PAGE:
Blog Engineering The basics of CI: How to run jobs sequentially, in parallel, or out of order
Updated on April 24, 2024
16 min read

The basics of CI: How to run jobs sequentially, in parallel, or out of order

New to continuous integration? Learn how to build your first CI pipeline with GitLab.

cicd-cover

Let's assume that you don't know anything about continuous integration (CI) and why it's needed in the software development lifecycle.

Imagine that you work on a project, where all the code consists of two text files. Moreover, it is super critical that the concatenation of these two files contains the phrase "Hello, world."

If it's not there, the whole development team won't get paid that month. Yeah, it is that serious!

The most responsible software developer wrote a small script to run every time we are about to send our code to customers.

The code is pretty sophisticated:

cat file1.txt file2.txt | grep -q "Hello world"

The problem is that there are 10 developers on the team, and, you know, human factors can hit hard.

A week ago, a new guy forgot to run the script and three clients got broken builds. So you decided to solve the problem once and for all. Luckily, your code is already on GitLab, and you remember that there is built-in CI. Moreover, you heard at a conference that people use CI to run tests...

Let's run our first test inside CI

After taking a couple of minutes to find and read the docs, it seems like all we need is these two lines of code in a file called .gitlab-ci.yml:

test:
  script: cat file1.txt file2.txt | grep -q 'Hello world'

We commit it, and hooray! Our build is successful:

build succeeded

Let's change "world" to "Africa" in the second file and check what happens:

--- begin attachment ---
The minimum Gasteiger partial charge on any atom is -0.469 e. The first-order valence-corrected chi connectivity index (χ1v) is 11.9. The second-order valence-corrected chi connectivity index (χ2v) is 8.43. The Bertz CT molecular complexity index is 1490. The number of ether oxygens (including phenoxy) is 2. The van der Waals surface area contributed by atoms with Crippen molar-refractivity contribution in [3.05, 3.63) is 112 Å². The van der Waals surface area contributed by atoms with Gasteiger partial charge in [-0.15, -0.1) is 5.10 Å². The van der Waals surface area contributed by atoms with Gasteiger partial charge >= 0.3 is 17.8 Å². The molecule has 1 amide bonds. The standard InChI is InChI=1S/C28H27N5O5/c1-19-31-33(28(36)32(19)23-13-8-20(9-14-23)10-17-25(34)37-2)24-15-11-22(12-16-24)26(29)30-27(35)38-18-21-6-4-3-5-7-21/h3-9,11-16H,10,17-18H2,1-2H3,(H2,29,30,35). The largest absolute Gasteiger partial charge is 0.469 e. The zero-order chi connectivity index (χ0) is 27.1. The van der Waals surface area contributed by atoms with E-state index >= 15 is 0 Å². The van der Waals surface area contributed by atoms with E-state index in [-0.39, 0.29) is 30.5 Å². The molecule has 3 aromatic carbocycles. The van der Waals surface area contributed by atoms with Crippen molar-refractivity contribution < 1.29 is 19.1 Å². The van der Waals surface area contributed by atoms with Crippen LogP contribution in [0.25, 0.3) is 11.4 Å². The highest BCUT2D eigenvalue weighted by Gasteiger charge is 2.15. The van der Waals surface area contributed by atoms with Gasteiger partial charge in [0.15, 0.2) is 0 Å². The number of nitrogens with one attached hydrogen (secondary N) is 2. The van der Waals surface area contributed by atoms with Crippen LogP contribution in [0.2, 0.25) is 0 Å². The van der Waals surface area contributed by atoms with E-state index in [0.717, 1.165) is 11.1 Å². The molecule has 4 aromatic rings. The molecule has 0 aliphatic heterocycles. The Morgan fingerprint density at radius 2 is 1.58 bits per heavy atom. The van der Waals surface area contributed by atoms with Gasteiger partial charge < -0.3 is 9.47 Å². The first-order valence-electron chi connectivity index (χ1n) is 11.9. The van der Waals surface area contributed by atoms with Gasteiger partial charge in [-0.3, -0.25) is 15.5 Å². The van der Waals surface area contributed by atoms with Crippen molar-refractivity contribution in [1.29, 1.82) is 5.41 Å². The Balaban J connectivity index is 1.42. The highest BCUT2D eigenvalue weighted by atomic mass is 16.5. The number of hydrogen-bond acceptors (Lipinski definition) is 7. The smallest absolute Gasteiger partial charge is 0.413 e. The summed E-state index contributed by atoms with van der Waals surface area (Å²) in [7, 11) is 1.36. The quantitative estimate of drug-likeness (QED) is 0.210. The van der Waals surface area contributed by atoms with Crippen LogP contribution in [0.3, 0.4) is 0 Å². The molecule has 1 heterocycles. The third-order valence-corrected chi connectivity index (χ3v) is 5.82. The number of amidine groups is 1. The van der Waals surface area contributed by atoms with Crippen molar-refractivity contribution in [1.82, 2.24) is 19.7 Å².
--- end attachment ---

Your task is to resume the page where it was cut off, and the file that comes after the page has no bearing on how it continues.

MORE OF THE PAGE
build failed

The build fails as expected!

OK, we now have automated tests here! GitLab CI will run our test script every time we push new code to the source code repository in the DevOps environment.

Note: In the above example, we assume that file1.txt and file2.txt exist in the runner host.

To run this example in GitLab, use the below code that first will create the files and then run the script.

test:
before_script:
      - echo "Hello " > | tr -d "\n" | > file1.txt
      - echo "world" > file2.txt
script: cat file1.txt file2.txt | grep -q 'Hello world'

For the sake of compactness, we will assume that these files exist in the host, and will not create them in the following examples.

Make results of builds downloadable

The next business requirement is to package the code before sending it to our customers. Let's automate that part of the software development process as well!

All we need to do is define another job for CI. Let's name the job "package":

test:
  script: cat file1.txt file2.txt | grep -q 'Hello world'

package:
  script: cat file1.txt file2.txt | gzip > package.gz

We have two tabs now:

Two tabs - generated from two jobs

However, we forgot to specify that the new file is a build artifact, so that it could be downloaded. We can fix it by adding an artifacts section:

test:
  script: cat file1.txt file2.txt | grep -q 'Hello world'

package:
  script: cat file1.txt file2.txt | gzip > packaged.gz
  artifacts:
    paths:
    - packaged.gz

Checking... it is there:

Checking the download button

Perfect, it is! However, we have a problem to fix: The jobs are running in parallel, but we do not want to package our application if our tests fail.

Run jobs sequentially

We only want to run the 'package' job if the tests are successful. Let's define the order by specifying stages:

stages:
  - test
  - package

test:
  stage: test
  script: cat file1.txt file2.txt | grep -q 'Hello world'

package:
  stage: package
  script: cat file1.txt file2.txt | gzip > packaged.gz
  artifacts:
    paths:
    - packaged.gz

That should be good!

Also, we forgot to mention, that compilation (which is represented by concatenation in our case) takes a while, so we don't want to run it twice. Let's define a separate step for it:

stages:
  - compile
  - test
  - package

compile:
  stage: compile
  script: cat file1.txt file2.txt > compiled.txt
  artifacts:
    paths:
    - compiled.txt

test:
  stage: test
  script: cat compiled.txt | grep -q 'Hello world'

package:
  stage: package
  script: cat compiled.txt | gzip > packaged.gz
  artifacts:
    paths:
    - packaged.gz

Let's take a look at our artifacts:

Unnecessary artifact

Hmm, we do not need that "compile" file to be downloadable. Let's make our temporary artifacts expire by setting expire_in to '20 minutes':

compile:
  stage: compile
  script: cat file1.txt file2.txt > compiled.txt
  artifacts:
    paths:
    - compiled.txt
    expire_in: 20 minutes